“Tolerance now means you must agree with my new rules of orthodoxy or you will be silenced and removed from debate,” he said.

But, Infranco said that the Church, Catholic and Christian, must not conform to the culture. Instead, people of faith must stand up and state their arguments continually, no matter the hostility that they encounter from the opposition.

“Don’t be discouraged,” Infranco said to his audience. “Things do change, trends come and go in the culture. I believe that the truth of God is eternal, and it also happens to make sense. And, when we articulate those things graciously but we stand up courageously, then I think our voice will be heard in the culture.”

The Minnesota Catholic Conference was one of four sponsoring partners of the forum.


Raising questions about whether a corporation can exercise religion, justices in the Eighth Circuit Court of Appeals in St. Paul heard oral arguments in two HHS mandate cases in late October.

By Susan Klemond
For The Catholic Spirit

One of the cases, involving Minnetonka-based medical device company Annex Medical, was Minnesota’s first legal challenge to the Obama administration’s requirement that for-profit businesses provide and pay for abortifacients, elective sterilization and contraceptives as part of their employee group health plans.

The Annex Medical case may be decided by early next year, unless the U.S. Supreme Court chooses to hear it or one of several other cases involving for-profit businesses and the Department of Health and Human Services requirement that is part of the Affordable Care Act.

If one of the HHS mandate cases is brought to the high court, it likely will continue a debate raised in a recent controversial court decision involving the free speech rights of corporations because it will question whether corporations also have the right to free exercise of religion under the First Amendment, said Erick Kaardal of Minneapolis-based Mohrman & Kaardal, P.A., who, together with ActRight Legal Foundation of Indiana, is representing Annex Medical owner Stuart Lind and Twin Cities businessman Tom Janas.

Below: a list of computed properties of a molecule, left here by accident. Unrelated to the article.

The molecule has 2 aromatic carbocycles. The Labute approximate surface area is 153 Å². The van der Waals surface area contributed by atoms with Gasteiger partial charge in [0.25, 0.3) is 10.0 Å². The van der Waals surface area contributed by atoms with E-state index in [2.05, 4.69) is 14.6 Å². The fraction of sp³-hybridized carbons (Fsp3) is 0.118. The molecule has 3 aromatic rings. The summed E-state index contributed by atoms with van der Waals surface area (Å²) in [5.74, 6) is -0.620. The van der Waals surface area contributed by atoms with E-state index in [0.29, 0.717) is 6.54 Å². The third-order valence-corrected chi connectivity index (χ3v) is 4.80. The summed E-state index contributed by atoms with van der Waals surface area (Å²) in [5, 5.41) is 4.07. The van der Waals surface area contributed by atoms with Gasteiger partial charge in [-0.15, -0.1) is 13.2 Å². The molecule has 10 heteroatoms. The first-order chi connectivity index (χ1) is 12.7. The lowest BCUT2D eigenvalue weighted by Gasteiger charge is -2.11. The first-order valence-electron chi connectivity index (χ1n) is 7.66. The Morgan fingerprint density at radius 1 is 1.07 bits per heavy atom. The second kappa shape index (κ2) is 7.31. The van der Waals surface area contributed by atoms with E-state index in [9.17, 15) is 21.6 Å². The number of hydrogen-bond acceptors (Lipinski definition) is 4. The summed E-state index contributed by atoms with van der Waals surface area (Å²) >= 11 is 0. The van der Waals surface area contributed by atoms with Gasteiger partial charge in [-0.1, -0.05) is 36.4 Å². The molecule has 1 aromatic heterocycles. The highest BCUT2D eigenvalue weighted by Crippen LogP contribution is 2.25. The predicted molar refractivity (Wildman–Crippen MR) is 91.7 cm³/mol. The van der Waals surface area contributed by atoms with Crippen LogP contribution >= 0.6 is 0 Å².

Lind and Janas filed the Annex case last year, and in January Lind received a preliminary injunction, which has temporarily exempted him from having to provide the coverage for his 18 employees. He opposes the mandate because complying with it would force him to violate Church teaching.

The other case brought before the Eighth Circuit was that of Missouri business owner Frank O’Brien Jr. and his company O’Brien Industrial Holdings, LLC.

As the Eighth Circuit decides the Annex Medical and O’Brien cases, three other circuit courts have issued divided opinions, he said.

With the filing this week of the case of a Twin Cities construction company, Kaardal said a total of six Minnesota cases will be challenging the HHS mandate, possibly the most of any state.  With the growing number of cases that are also receiving temporary relief from the requirement while the Annex case is decided, several health plan providers have expressed willingness to offer plans without the coverage, he said.